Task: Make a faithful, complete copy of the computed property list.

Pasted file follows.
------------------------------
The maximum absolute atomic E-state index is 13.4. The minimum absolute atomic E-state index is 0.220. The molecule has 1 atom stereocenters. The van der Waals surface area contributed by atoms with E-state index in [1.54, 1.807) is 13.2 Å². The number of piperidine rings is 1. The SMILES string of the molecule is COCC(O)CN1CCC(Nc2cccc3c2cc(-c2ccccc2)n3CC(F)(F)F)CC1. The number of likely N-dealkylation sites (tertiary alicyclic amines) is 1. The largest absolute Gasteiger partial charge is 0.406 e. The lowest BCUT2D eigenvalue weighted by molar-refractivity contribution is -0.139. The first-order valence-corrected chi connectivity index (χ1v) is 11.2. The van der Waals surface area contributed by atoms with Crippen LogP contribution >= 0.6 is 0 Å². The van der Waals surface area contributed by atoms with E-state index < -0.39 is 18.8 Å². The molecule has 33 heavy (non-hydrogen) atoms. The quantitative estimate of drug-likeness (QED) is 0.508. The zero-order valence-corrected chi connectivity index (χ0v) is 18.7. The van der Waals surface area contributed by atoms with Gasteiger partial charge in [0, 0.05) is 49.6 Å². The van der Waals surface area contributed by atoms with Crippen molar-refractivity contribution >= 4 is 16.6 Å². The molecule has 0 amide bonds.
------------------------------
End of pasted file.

The maximum absolute atomic E-state index is 13.4. The minimum absolute atomic E-state index is 0.220. The molecule has 1 atom stereocenters. The van der Waals surface area contributed by atoms with E-state index in [1.54, 1.807) is 13.2 Å². The number of piperidine rings is 1. The SMILES string of the molecule is COCC(O)CN1CCC(Nc2cccc3c2cc(-c2ccccc2)n3CC(F)(F)F)CC1. The number of likely N-dealkylation sites (tertiary alicyclic amines) is 1. The largest absolute Gasteiger partial charge is 0.406 e. The lowest BCUT2D eigenvalue weighted by molar-refractivity contribution is -0.139. The first-order valence-corrected chi connectivity index (χ1v) is 11.2. The van der Waals surface area contributed by atoms with Crippen LogP contribution >= 0.6 is 0 Å². The van der Waals surface area contributed by atoms with E-state index < -0.39 is 18.8 Å². The molecule has 33 heavy (non-hydrogen) atoms. The quantitative estimate of drug-likeness (QED) is 0.508. The zero-order valence-corrected chi connectivity index (χ0v) is 18.7. The van der Waals surface area contributed by atoms with Gasteiger partial charge in [0, 0.05) is 49.6 Å². The van der Waals surface area contributed by atoms with Crippen molar-refractivity contribution >= 4 is 16.6 Å². The molecule has 0 amide bonds.